Oklahoma City parents complain police wrongly rounded up teenagers in Bricktown

Oklahoma City Police Chief Bill Citty said some of the complaints parents made after a curfew sweep Saturday night were valid.
BY BRYAN DEAN bdean@opubco.com Published: July 20, 2011
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Citty said police are investigating their handling of the situation to see what went wrong.

“The ordinance does provide for legitimate reasons for someone who is underage to be out past 11 p.m.,” Citty said. “If they can show they were attending the theater and are waiting for a ride to be picked up, the arrest of that juvenile would not be appropriate.”

The kids were taken to the Crisis Intervention Center, a holding facility for juveniles picked up on minor complaints. It is run by Youth Services for Oklahoma County Inc., a nonprofit organization that contracts with the city and the state.

‘Called kids liars'

Parents complained they were treated unprofessionally by staff at the center and had to wait six hours or more to get their kids back.

“The C.I.C. staff used profanity, harsh language and called kids liars when they weren't given the information they wanted to hear,” Peggy Hammons said. “My husband and I arrived at the C.I.C. before midnight. I could hear my daughter and her friend just in the other room bawling.”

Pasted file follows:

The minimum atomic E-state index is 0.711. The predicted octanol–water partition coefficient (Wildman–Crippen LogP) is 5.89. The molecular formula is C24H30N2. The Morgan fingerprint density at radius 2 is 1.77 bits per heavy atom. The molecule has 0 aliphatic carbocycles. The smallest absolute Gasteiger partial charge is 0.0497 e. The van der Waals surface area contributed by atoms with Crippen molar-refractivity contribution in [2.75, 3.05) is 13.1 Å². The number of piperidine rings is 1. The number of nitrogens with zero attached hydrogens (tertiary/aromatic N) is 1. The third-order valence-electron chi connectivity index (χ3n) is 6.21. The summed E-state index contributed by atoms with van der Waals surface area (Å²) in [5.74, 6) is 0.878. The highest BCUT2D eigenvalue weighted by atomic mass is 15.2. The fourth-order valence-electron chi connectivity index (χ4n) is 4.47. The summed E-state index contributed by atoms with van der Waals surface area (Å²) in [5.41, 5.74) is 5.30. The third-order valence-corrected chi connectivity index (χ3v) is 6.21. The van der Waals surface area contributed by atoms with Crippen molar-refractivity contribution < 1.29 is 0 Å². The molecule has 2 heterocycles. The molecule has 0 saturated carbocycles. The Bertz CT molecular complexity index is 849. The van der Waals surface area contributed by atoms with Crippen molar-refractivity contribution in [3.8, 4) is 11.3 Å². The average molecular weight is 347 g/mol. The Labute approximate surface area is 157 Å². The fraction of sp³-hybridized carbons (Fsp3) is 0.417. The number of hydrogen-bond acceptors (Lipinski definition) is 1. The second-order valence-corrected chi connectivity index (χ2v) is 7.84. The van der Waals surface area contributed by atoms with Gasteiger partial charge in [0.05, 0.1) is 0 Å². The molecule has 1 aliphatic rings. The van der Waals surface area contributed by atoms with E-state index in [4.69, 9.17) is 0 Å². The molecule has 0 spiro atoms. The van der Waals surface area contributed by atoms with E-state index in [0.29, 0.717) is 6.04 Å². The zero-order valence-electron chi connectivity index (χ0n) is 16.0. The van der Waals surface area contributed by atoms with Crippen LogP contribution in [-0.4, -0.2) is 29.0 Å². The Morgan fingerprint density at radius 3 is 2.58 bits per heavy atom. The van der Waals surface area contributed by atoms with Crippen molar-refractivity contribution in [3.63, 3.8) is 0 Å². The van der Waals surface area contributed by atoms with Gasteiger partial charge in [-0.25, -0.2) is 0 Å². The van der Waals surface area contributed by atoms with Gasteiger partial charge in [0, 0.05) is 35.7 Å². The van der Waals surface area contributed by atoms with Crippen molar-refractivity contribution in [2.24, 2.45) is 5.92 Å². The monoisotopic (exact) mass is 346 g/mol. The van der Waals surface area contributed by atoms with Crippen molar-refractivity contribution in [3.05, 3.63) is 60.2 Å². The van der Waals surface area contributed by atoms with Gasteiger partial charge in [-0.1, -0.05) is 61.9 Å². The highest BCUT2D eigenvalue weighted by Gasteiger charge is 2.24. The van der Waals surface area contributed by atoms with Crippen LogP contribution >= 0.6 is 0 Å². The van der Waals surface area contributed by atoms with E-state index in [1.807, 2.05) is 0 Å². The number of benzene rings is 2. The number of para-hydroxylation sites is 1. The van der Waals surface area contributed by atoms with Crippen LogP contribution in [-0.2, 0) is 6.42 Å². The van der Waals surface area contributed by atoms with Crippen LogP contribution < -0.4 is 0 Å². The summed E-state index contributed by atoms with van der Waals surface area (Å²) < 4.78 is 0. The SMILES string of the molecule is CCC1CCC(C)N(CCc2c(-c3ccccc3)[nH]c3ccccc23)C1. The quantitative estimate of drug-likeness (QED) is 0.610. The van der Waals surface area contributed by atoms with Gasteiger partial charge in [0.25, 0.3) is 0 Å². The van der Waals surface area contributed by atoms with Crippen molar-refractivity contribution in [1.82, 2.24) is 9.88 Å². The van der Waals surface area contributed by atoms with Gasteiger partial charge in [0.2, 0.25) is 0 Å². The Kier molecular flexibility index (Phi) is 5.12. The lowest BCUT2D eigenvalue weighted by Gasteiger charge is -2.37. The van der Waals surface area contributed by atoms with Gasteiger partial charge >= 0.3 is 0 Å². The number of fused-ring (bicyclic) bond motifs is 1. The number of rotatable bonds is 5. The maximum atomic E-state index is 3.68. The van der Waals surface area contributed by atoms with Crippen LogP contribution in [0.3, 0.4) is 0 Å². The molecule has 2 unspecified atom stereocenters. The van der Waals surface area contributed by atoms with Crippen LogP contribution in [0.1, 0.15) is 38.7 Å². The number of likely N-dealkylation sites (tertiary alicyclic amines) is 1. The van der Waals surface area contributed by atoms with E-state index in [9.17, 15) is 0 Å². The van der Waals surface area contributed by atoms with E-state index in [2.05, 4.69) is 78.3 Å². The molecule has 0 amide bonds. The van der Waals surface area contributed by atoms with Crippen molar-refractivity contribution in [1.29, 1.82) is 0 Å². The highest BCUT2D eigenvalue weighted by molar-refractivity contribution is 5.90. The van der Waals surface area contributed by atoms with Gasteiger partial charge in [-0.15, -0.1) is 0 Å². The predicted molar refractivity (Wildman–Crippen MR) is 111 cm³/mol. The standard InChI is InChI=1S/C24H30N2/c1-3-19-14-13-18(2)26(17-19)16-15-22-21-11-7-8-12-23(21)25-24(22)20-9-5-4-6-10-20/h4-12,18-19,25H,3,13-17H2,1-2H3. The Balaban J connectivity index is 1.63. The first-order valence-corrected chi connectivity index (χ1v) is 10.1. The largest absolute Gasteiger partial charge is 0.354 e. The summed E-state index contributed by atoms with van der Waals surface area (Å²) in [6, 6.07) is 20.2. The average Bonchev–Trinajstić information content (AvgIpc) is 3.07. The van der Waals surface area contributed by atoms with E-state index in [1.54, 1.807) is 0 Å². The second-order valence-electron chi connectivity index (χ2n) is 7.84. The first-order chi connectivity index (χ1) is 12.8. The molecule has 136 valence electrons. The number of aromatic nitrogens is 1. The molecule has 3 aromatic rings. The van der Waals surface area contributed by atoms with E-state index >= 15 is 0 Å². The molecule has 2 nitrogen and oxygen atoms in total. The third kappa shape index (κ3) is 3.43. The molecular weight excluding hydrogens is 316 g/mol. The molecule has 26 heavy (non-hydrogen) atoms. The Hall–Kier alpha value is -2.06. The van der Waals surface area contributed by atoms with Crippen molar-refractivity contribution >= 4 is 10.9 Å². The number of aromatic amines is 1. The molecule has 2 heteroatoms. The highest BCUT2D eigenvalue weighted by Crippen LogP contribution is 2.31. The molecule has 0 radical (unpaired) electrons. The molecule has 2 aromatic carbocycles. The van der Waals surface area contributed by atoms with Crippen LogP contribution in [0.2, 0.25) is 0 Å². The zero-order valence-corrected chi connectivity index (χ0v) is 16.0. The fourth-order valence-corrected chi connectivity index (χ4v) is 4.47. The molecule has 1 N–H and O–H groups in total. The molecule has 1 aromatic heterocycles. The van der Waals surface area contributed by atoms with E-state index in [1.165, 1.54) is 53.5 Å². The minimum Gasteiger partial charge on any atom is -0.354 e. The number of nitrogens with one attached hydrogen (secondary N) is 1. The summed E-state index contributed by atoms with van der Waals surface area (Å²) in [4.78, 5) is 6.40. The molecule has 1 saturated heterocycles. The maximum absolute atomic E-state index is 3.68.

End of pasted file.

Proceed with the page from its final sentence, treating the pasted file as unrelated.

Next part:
Kelsea Hammons said she and Brittney held hands in a holding cell because they were scared but were told by staff to separate because they were publicly displaying affection.

Peggy Hammons said staff members were curt with her and made her wait until 6 a.m. to take her daughter home while they completed paperwork.

Debby Forshee, president and chief executive of Youth Services, said she is working with police on their investigation and is also looking into the incident. She said the center has to follow procedures and complete paperwork as a matter of its contracts with the city and state.

“When you have such a large number of kids all at one time, you can imagine it takes longer than if it was one or two people,” Forshee said. “We are looking at a couple of our processes on how we handle large groups.”

Peggy Hammons said even if the citations are thrown out, it won't erase the experience the kids went through after they were arrested and booked like common criminals even though they did nothing wrong.

“You tell your daughter the police are there to protect her,” Hammons said. “What do I tell her now when it is the police doing the harm?”

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